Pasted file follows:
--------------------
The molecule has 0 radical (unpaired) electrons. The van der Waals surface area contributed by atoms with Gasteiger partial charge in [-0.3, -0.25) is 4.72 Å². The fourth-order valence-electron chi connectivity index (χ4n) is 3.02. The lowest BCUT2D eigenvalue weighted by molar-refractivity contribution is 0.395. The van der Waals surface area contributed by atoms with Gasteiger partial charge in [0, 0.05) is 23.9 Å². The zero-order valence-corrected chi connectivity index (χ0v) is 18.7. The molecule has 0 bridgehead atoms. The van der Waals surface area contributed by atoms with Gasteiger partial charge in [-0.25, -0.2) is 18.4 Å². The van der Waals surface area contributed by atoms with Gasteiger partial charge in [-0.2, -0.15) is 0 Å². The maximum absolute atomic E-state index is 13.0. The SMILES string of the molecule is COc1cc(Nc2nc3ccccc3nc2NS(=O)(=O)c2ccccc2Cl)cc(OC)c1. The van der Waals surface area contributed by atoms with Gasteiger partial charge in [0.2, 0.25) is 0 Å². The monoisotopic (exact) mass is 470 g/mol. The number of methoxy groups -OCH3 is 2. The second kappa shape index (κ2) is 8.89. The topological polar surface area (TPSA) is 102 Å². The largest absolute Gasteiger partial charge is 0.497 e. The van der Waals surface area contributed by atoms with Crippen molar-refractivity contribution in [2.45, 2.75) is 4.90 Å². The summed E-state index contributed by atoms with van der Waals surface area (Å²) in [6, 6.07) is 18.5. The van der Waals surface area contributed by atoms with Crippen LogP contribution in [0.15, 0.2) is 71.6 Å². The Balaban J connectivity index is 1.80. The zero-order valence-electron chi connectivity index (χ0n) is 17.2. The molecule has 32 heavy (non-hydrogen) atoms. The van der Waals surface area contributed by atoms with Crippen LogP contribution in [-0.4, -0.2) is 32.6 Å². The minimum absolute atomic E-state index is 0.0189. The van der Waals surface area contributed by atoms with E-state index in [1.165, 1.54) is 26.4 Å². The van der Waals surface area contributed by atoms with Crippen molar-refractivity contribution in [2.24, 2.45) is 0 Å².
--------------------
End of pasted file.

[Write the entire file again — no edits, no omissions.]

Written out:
The molecule has 0 radical (unpaired) electrons. The van der Waals surface area contributed by atoms with Gasteiger partial charge in [-0.3, -0.25) is 4.72 Å². The fourth-order valence-electron chi connectivity index (χ4n) is 3.02. The lowest BCUT2D eigenvalue weighted by molar-refractivity contribution is 0.395. The van der Waals surface area contributed by atoms with Gasteiger partial charge in [0, 0.05) is 23.9 Å². The zero-order valence-corrected chi connectivity index (χ0v) is 18.7. The molecule has 0 bridgehead atoms. The van der Waals surface area contributed by atoms with Gasteiger partial charge in [-0.25, -0.2) is 18.4 Å². The van der Waals surface area contributed by atoms with Gasteiger partial charge in [-0.2, -0.15) is 0 Å². The maximum absolute atomic E-state index is 13.0. The SMILES string of the molecule is COc1cc(Nc2nc3ccccc3nc2NS(=O)(=O)c2ccccc2Cl)cc(OC)c1. The van der Waals surface area contributed by atoms with Gasteiger partial charge in [0.2, 0.25) is 0 Å². The monoisotopic (exact) mass is 470 g/mol. The number of methoxy groups -OCH3 is 2. The second kappa shape index (κ2) is 8.89. The topological polar surface area (TPSA) is 102 Å². The largest absolute Gasteiger partial charge is 0.497 e. The van der Waals surface area contributed by atoms with Crippen molar-refractivity contribution in [2.45, 2.75) is 4.90 Å². The summed E-state index contributed by atoms with van der Waals surface area (Å²) in [6, 6.07) is 18.5. The van der Waals surface area contributed by atoms with Crippen LogP contribution in [0.15, 0.2) is 71.6 Å². The Balaban J connectivity index is 1.80. The zero-order valence-electron chi connectivity index (χ0n) is 17.2. The molecule has 32 heavy (non-hydrogen) atoms. The van der Waals surface area contributed by atoms with Crippen LogP contribution in [-0.4, -0.2) is 32.6 Å². The minimum absolute atomic E-state index is 0.0189. The van der Waals surface area contributed by atoms with E-state index in [1.165, 1.54) is 26.4 Å². The van der Waals surface area contributed by atoms with Crippen molar-refractivity contribution in [2.24, 2.45) is 0 Å².